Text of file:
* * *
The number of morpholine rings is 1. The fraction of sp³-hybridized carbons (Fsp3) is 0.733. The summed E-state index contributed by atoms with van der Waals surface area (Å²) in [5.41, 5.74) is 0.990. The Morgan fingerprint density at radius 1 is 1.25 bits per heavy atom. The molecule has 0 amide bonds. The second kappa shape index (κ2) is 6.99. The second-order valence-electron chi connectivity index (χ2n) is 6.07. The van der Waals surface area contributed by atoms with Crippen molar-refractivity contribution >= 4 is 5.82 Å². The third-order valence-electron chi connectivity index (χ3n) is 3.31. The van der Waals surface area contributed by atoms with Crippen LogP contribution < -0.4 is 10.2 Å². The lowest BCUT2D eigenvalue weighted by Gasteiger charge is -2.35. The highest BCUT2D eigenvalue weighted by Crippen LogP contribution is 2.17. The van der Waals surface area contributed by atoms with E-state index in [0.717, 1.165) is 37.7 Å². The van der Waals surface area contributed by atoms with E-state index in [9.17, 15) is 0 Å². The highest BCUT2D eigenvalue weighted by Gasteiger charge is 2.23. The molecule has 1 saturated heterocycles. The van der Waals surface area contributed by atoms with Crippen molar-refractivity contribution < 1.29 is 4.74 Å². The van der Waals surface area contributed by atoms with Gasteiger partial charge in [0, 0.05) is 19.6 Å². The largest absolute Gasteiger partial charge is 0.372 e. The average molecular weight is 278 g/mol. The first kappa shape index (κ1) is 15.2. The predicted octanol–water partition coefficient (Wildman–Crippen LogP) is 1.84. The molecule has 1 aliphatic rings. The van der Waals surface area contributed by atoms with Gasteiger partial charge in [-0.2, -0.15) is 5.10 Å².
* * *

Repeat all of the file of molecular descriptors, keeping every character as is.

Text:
The number of morpholine rings is 1. The fraction of sp³-hybridized carbons (Fsp3) is 0.733. The summed E-state index contributed by atoms with van der Waals surface area (Å²) in [5.41, 5.74) is 0.990. The Morgan fingerprint density at radius 1 is 1.25 bits per heavy atom. The molecule has 0 amide bonds. The second kappa shape index (κ2) is 6.99. The second-order valence-electron chi connectivity index (χ2n) is 6.07. The van der Waals surface area contributed by atoms with Crippen molar-refractivity contribution >= 4 is 5.82 Å². The third-order valence-electron chi connectivity index (χ3n) is 3.31. The van der Waals surface area contributed by atoms with Crippen LogP contribution < -0.4 is 10.2 Å². The lowest BCUT2D eigenvalue weighted by Gasteiger charge is -2.35. The highest BCUT2D eigenvalue weighted by Crippen LogP contribution is 2.17. The van der Waals surface area contributed by atoms with E-state index in [0.717, 1.165) is 37.7 Å². The van der Waals surface area contributed by atoms with E-state index in [9.17, 15) is 0 Å². The highest BCUT2D eigenvalue weighted by Gasteiger charge is 2.23. The molecule has 1 saturated heterocycles. The van der Waals surface area contributed by atoms with Crippen molar-refractivity contribution < 1.29 is 4.74 Å². The van der Waals surface area contributed by atoms with Gasteiger partial charge in [0, 0.05) is 19.6 Å². The largest absolute Gasteiger partial charge is 0.372 e. The average molecular weight is 278 g/mol. The first kappa shape index (κ1) is 15.2. The predicted octanol–water partition coefficient (Wildman–Crippen LogP) is 1.84. The molecule has 1 aliphatic rings. The van der Waals surface area contributed by atoms with Gasteiger partial charge in [-0.2, -0.15) is 5.10 Å².